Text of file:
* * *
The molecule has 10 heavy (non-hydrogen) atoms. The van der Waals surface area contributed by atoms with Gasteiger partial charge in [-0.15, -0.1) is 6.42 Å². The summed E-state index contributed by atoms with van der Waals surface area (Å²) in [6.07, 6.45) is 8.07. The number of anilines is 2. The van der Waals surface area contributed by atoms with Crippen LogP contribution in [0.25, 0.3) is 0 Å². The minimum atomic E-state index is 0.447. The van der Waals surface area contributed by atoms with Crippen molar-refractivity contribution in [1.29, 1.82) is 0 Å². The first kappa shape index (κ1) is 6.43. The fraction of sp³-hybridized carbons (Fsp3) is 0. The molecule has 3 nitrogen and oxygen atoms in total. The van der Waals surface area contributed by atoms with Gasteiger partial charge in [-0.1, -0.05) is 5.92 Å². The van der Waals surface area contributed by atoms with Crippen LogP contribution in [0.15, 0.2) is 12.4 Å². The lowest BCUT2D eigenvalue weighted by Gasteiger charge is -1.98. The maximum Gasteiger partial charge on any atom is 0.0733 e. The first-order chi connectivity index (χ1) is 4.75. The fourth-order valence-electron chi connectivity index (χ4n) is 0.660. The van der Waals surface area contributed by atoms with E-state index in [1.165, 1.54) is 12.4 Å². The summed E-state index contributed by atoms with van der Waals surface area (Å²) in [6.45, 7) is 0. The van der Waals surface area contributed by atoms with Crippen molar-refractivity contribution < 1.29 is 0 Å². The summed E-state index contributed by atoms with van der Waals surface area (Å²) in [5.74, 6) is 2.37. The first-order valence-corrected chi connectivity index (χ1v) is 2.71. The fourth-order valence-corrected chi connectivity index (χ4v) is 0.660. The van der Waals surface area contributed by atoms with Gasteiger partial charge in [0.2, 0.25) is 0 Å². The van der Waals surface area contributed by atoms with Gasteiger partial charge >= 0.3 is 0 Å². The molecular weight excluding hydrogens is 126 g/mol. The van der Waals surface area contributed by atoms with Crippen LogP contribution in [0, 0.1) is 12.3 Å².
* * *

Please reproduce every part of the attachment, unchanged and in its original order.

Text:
The molecule has 10 heavy (non-hydrogen) atoms. The van der Waals surface area contributed by atoms with Gasteiger partial charge in [-0.15, -0.1) is 6.42 Å². The summed E-state index contributed by atoms with van der Waals surface area (Å²) in [6.07, 6.45) is 8.07. The number of anilines is 2. The van der Waals surface area contributed by atoms with Crippen LogP contribution in [0.25, 0.3) is 0 Å². The minimum atomic E-state index is 0.447. The van der Waals surface area contributed by atoms with Crippen molar-refractivity contribution in [1.29, 1.82) is 0 Å². The first kappa shape index (κ1) is 6.43. The fraction of sp³-hybridized carbons (Fsp3) is 0. The molecule has 3 nitrogen and oxygen atoms in total. The van der Waals surface area contributed by atoms with Gasteiger partial charge in [-0.1, -0.05) is 5.92 Å². The van der Waals surface area contributed by atoms with Crippen LogP contribution in [0.15, 0.2) is 12.4 Å². The lowest BCUT2D eigenvalue weighted by Gasteiger charge is -1.98. The maximum Gasteiger partial charge on any atom is 0.0733 e. The first-order chi connectivity index (χ1) is 4.75. The fourth-order valence-electron chi connectivity index (χ4n) is 0.660. The van der Waals surface area contributed by atoms with E-state index in [1.165, 1.54) is 12.4 Å². The summed E-state index contributed by atoms with van der Waals surface area (Å²) in [6.45, 7) is 0. The van der Waals surface area contributed by atoms with Crippen molar-refractivity contribution < 1.29 is 0 Å². The summed E-state index contributed by atoms with van der Waals surface area (Å²) in [5.74, 6) is 2.37. The first-order valence-corrected chi connectivity index (χ1v) is 2.71. The fourth-order valence-corrected chi connectivity index (χ4v) is 0.660. The van der Waals surface area contributed by atoms with Gasteiger partial charge in [0.2, 0.25) is 0 Å². The van der Waals surface area contributed by atoms with Gasteiger partial charge >= 0.3 is 0 Å². The molecular weight excluding hydrogens is 126 g/mol. The van der Waals surface area contributed by atoms with Crippen LogP contribution in [0, 0.1) is 12.3 Å².